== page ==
Hospice and Palliative Medicine Visionary Eduardo Bruera Shares His Insights on the Field

In celebration of 25 years serving the profession, the American Academy of Hospice and Palliative Medicine (AAHPM) asked its 5,000 members to nominate who they think are the leaders – or Visionaries – in the field. They then asked members to vote for the top 10 among the 111 nominated.

“This program recognizes key individuals who have been critical in building and shaping our field over the past 25 years,” noted Steve R. Smith, AAHPM executive director and CEO. “These individuals represent thousands of other healthcare professionals in this country that provide quality medical care and support for those living with serious illness — each and every day.”

The Visionaries – 14 women and 16 men – are physicians, nurses and hospice pioneers such as British physician, nurse and social worker Cicely Saunders, credited with starting the modern hospice movement, and Elisabeth Kübler Ross, author of numerous books including the groundbreaking “On Death and Dying.” Five elected officials were nominated and one of them, former President Ronald Reagan, was named a Visionary for signing into law the Medicare hospice benefit in 1982.

Many of the visionaries will be sharing their thoughts about the field and who inspired their work. We’ll be posting them over the next several months. Today’s post is from Eduardo Bruera, MD FAAHPM, Professor of Medicine, The University of Texas MD Anderson Cancer Center in Houston, TX.

Who has most influenced your work and what impact has he or she had?
I was very fortunate to learn the principals and practices of whole person medicine from my father. He was a cardiologist who made home visits on a regular basis and I was able to learn a lot from his example. Dr. Neil McDonald mentored me during my early years as a fellow and junior faculty and taught me unforgettable lessons about medicine, academic and administrative issues, and demonstrated by his behavior and guidance how it is possible to be at same time an academic and administrative leader and to be a highly ethical person. Dr. Vittorio Ventafridda over the years taught me great lessons about what palliative care should be and he always insisted on the importance of taking our discipline to academic centers in the United States.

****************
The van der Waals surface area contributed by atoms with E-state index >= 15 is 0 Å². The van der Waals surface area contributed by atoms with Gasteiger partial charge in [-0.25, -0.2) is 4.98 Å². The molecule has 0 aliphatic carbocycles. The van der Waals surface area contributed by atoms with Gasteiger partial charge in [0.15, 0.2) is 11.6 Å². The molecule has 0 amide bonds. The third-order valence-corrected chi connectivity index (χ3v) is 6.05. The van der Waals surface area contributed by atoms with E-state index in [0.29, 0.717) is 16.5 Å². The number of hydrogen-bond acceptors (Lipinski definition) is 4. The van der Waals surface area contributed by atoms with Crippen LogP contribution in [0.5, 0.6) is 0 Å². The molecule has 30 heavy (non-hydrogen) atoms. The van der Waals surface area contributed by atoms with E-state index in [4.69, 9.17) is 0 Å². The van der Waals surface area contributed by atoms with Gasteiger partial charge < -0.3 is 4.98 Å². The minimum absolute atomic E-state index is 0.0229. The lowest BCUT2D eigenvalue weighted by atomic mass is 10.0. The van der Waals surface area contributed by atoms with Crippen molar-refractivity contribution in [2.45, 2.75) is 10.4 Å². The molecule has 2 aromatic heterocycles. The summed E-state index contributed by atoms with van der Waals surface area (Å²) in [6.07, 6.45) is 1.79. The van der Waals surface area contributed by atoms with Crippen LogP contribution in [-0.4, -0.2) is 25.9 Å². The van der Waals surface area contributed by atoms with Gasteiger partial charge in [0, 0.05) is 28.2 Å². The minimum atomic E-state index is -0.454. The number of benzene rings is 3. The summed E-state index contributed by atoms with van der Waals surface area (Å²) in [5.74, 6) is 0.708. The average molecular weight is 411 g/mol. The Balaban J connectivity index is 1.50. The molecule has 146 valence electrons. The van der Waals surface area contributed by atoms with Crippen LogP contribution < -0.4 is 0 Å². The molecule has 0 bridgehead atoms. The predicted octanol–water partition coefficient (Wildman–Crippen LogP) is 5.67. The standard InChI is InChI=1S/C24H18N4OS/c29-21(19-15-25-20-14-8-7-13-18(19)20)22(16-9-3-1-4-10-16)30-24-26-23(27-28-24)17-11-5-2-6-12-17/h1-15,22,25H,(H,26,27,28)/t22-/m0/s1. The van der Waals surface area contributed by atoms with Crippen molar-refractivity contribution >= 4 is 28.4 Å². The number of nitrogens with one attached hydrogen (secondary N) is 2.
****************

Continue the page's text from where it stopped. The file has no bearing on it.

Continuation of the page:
What does it mean to you to be named a “Visionary” in Hospice and Palliative Medicine?
There is no greater honor than being recognized by my peers. Over the years I have followed the teachings of our pioneers and tried to contribute to our field with research and education on how to assessment and manage common clinical problems in the delivery of palliative care. I have enormous respect for everyone working in this difficult field. In my view, palliative medicine specialists represent the essence of what medical care should be. This recognition is for me a challenge to do more and better work on their behalf.

What is your vision for the future of hospice and Palliative Medicine?
Every academic hospital and medical school will have a fully established palliative medicine department with full time palliative medicine specialists and an inpatient palliative care unit. Every hospice in the United States will have full time palliative medicine specialist medical directors and medical staff. Palliative medicine will be one of the main components of medical care, education, and research.

More information on the Visionaries project, including the list of 30 Visionaries is on the Academy’s website www.aahpm.org.

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